To My Black Crows of Wisdom

Jane Engleman
7
823

Surgical Report

This note won’t be skinny, just so’s you know. But I needed to report to some of my gaggle (my gaggle of crows). Jim Dewell, a respectable White shaman in a respectable White office by White, semi-respectable Lake Avenue, told me you all were flying black and wise around my healing ritual yesterday. So how can I thank you, and what else do I have to send along to you but a bag of hot roasted syllables? It ain’t like I could pay you. And, man, the syllable crop this year has been stupendous!

I consider you my friends.  My observers, the black crows from whom I take my wisdom. Don’t read more if you’re tired. I love you and know you are giddy loving me even if you happen to be allergic to nuts. And please don’t let on you got a bag. I got a whole mesa of trees to shake down, but people find out the free ‘ppinions this year are sweet and fat, and then weird things start to happen. Strangers bring in pickups for the harvest, they don’t stay on the track and they get mean. I don’t own the mountain, I know, but I know how to get up here; it’s hard to get to, windy and quiet, people not fighting or sobbing or crowding all the time. I’ll let you come up on your own whenever you want, but don’t piss on the trees. You know this gift is partly the syllables, but it’s also the needles, the rattley snakes, the giant buzzy itch of flies and the sand.

So my report: I am still deadly sick and too deadly sick to come down. You know I got that thick clay in the carburetor and can’t get the motor turned over. And it’s gotten so I don’t try anymore. And it’s okay. I’m packing the nuts on herds of sheep and sending the dogs down with them. You’ll hear the bell; I guess ‘Ol Grimmy used to hate that thing; it ain’t a sheep bell, it’s a cowbell, but I can find that ewe easy a mile away and she’s got used to it, the sheep always right there following her. I am so weary, but the spring is cold, the garden is chock full, hams and yams in the cellar and enough firewood for the winter.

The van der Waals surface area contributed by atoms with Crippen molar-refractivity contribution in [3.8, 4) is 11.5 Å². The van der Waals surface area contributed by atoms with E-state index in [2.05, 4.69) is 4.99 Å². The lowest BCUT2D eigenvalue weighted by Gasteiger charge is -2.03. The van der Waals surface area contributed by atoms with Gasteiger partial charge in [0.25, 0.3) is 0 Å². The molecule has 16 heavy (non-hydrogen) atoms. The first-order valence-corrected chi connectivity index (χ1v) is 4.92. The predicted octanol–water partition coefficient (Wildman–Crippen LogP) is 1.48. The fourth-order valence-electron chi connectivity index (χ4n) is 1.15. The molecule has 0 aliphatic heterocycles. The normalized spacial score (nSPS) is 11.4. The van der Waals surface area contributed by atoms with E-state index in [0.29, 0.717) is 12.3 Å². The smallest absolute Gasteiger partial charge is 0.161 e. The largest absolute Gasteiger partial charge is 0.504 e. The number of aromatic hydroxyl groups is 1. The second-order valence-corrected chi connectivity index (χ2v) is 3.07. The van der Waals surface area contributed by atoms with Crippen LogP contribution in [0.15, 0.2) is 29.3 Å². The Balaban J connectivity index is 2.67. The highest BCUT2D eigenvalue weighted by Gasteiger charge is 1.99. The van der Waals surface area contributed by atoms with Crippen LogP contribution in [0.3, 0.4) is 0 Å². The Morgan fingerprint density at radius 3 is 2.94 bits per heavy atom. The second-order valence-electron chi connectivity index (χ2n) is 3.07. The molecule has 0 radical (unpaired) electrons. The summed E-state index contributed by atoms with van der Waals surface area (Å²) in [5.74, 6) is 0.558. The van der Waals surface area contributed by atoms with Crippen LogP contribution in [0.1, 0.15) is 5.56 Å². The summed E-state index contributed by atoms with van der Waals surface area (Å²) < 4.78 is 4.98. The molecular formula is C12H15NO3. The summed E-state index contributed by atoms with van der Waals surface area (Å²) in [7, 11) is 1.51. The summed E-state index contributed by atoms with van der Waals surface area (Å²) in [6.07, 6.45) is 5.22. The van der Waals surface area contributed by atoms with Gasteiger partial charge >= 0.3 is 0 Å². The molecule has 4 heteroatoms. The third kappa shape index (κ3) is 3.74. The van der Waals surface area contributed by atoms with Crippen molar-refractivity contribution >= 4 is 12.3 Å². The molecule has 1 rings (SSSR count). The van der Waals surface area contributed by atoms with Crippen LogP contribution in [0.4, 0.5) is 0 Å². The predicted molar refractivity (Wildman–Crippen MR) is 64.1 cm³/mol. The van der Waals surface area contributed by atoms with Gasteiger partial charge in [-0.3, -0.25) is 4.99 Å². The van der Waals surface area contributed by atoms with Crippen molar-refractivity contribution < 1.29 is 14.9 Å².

Oh, the report: Mr. Dewell is the deal, my shaman. How do you know a shaman is legit? It ain’t a credential so much (he’s got an MD from Stanford and a long time with condors) but you stumble around the wilderness long enough you get to know the sweet water in the seeps in warm round spaces that aren’t haunted. As I lay on the operating table awaiting the scalpel, surrounded by his white walls and jaguars and rattles and medicine and his teachers, and in the Space of Christ and Thich Nhat Han, with my personal Angel and guardians, my poets and my crows, I merged with my tortured mother to be healed of our shame and unforgiveness.

Some might wonder why I’m still stumbling in the desert when there are cars and jobs and museums downtown, but really, the turquoise dawn is in the canyons. Fred asked me Tuesday what my gifts might be, and I guess they are just these syllable bundles and dawn. I hear the vowel sound and the mist come before the expression… so if you can use them, dew so, and if you can’t, I know they ain’t much, but they are genuine. The thing is, my people seem to need this nutrition, the rarified medicine of this particular cactus and that specific root that I haven’t found anywhere else. Jim Dewell gave me a whole pouch; I can’t get down to my people anymore, so I’m hoping they can send somebody up to me.

Oh, I was getting to the reportage: I have asked that Jesus repeatedly for a good brainwashing, and He don’t seem to want to do it. Says I work better slow, in a fog. Have to pay attention to the sparks and the fingers. And He seems to want me staying put, not running around a lot. So my only function seems to be shaking down syllable trees and collecting roots, although I do write a lot of invitations to performances that I send by pigeon.

Performances and Gatherings were always the dream. I identify so much with the personal struggles of Nikola Tesla, his frustrated insanity of a wifi tower before wifi was a Thing, his loneliness, and his curious obsession with a flock of pigeons. I understand there is a turning back to a public hope in free energy, with a rethinking of the free electromagnetism of pyramids they used to sniff were tombs. So the working isn’t in us, is it? It isn’t in the gas or powerlines or what we perceived as sarcophagi. Thank God; I don’t have any more inclination for towers and lumbering. Sometimes I sit and sip the end of a desert honeysuckle all day long. I am so tired.